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Thursday, 27 September 2012

Young and Restless

On Facebook I’m in a zillion and one groups, mainly because people practice stealth grouping wherein I seem to be added to groups without my noticing. I had a cull of late, where I went and removed myself from pointless ones, and kept the ones where I had at least a modicum of interest. Some are straight promo ones, whereas others are ‘book clubs’ (promo ones interspersed with occasional debate... and links...).

One group is a YA book group, which I think I joined by virtue of one of the admins being someone I knew. Initially I thought, well I don’t write YA but I have read some of what I consider YA, and have been made to sit through movies and TV series based on YA paranormal romance. So I stuck with it, and the other day read a really great thread on a YA writers work getting chopped off some award nominations because of sexual content.
It got me thinking about the genre, not least because since I joined the group I’ve written a book targeted at teens. It came about because the oldest two kids (Charlie, 10 and Evelyn, 8) wanted a book by me that they could read without falling asleep or reaching for a thesaurus. So I wrote one. And now I’m thinking, what ‘category’ should it fall into?
Literature is getting like music with its genres/styles, and like the cinema with its censorship/age classifications. In t’old days life was fairly simple, or so I thought. We had books for kids (Dr Who books, CS Lewis, Winnie the Pooh, Enid Blyton) and books for grown-ups (the rest). We also had ones written for kids that adults liked (what are now called cross-over books). The idea there was kids books for older kids that weren’t suitable for young ‘uns never really occurred to me. This was probably because by the time I was a teenager I was reading adult ones (mainly fantasy, sci-fi) and chuckling at any rude bits.
But there was a definite teen-literature market even then. Books such as Catcher in the Rye, with its teen protagonist, was a popular book amongst angst-saturated teens and the Outsiders, by SE Hinton, really got the ball rolling in the Sixties, not least because Susan Hinton was a teenager when she wrote it. I remember the film, with its plethora of brat-packers, and its depiction of gang fights, smoking and drinking, and swearing. Not surprisingly it was a perfect YA book, as it didn’t patronise its audience.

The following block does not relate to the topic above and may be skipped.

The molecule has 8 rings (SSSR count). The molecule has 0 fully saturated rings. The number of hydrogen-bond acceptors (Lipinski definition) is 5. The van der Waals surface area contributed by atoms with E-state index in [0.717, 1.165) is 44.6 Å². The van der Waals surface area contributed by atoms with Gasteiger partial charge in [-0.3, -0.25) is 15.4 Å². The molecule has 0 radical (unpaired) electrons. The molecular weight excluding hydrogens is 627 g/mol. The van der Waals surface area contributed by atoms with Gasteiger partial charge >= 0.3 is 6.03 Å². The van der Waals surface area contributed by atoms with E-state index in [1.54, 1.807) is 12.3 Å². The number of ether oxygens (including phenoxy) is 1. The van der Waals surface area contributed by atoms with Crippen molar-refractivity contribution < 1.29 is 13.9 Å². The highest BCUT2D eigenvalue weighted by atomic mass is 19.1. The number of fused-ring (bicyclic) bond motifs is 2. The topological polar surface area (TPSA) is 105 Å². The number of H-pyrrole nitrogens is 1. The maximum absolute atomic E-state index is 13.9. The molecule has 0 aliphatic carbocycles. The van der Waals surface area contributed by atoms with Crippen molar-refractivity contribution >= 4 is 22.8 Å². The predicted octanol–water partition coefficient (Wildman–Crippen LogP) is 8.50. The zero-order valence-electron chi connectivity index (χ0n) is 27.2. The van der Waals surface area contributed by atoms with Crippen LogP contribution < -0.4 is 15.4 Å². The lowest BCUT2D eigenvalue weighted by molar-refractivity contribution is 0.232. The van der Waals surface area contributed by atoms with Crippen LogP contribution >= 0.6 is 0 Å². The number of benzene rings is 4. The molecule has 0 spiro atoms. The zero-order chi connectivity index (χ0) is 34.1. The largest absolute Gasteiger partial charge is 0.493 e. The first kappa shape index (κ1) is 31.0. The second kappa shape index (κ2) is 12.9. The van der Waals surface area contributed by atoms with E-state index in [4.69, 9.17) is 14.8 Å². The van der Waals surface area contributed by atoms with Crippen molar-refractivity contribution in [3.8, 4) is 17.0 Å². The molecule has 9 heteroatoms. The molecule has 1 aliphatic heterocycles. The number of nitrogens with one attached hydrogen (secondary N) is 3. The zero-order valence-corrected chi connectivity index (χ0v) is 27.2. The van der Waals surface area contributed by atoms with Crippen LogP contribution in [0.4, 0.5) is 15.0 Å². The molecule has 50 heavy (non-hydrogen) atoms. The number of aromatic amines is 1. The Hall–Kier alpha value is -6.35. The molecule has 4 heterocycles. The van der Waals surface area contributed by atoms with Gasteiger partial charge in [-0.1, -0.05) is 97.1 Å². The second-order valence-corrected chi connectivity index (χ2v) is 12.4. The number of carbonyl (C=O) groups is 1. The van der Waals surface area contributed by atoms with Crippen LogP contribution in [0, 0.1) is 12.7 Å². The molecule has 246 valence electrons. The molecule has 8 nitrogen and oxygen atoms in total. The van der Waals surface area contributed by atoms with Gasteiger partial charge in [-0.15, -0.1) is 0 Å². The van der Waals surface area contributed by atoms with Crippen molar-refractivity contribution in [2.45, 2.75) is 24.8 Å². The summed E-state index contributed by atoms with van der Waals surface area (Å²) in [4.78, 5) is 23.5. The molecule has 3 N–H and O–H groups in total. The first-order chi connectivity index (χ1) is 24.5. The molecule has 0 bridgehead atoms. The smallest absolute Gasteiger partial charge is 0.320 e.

I think as a male geek-nerd of the first order I missed out on the YA evolution in the Eighties. I recall the Flowers in the Attic by VC Andrews being popular, but I was never clear whether that was a book for teens or one for adults that teens read. And herein is a curious dilemma. Is the whole idea of YA a little patronising?
YA is targeted at teens: the common age range is described as 12-18. The bottom end is often overlapped with another genre, middle-grade, which I think is kind of 10-12/13 ish. I find it fascinating when I think of the maturation of adolescents between 12 and 18 just how anyone could think there is a book whose themes/contents would be relevant or appropriate for the whole group. I suppose what I’m pondering is the content, and what is acceptable for MG, for YA and what is adult?
When we boil it down I think we’re looking at language, as in expletives, sexual content and violence/horror. Even the bottom (MG) end of the market is happy with violence. Take Harry Potter: we have plenty of scraps, some torture, bits of murder, death, snakes eating wizards. I read Conan as a 10 year old and loved splattering viscera. The reality is that kids won’t bat an eyelid at most violent content, within reason. Acceptable violence in YA? I think of a 15 film: a bit of splatter, spurting vessels, guns, swords, but not full anatomical gore and torture.
Expletives? That’s tricky too. Teenagers are the worse swearers on the planet, as they think it’s cool. What’s OK for expletives in the books they read? I suppose its volume, rather than precise usage, and also whether it’s appropriately put in versus put in to titillate. For my part, I don’t tend to put cussing in my books, even the adult ones!
And then finally we come to sexual content. As a father, this is the one I struggle most with as I’m probably in denial about the whole issue. Teenagers at my high school, even in the Eighties, were obsessed with sexual themes. By the time most were 14-15 porn had crept into lives, 18 rated sex scenes were passed around on video-tape, and a few were already practising them. And since then we have the internet, and kids with laptops and locks on their bedroom doors. The reality is that what we consider too rude for kids isn’t probably a scratch on the surface compared to what they’re reading or watching. Which isn’t to say we should condone or advocate it in our literature. I think its all down to context, isn’t it? Pointless, exploitative, overly detailed erotica hasn’t really got a place in YA books IMHO. Intimate scenes, sex scenes which are relevant to characters/relationships/plots, are surely OK in our YA books? Other aspects of sexuality, such as homosexuality should definitely have a place. Perhaps even sexual crime (incest, rape) may be acceptable if written in an appropriate fashion. We do our teens a disservice by shying away.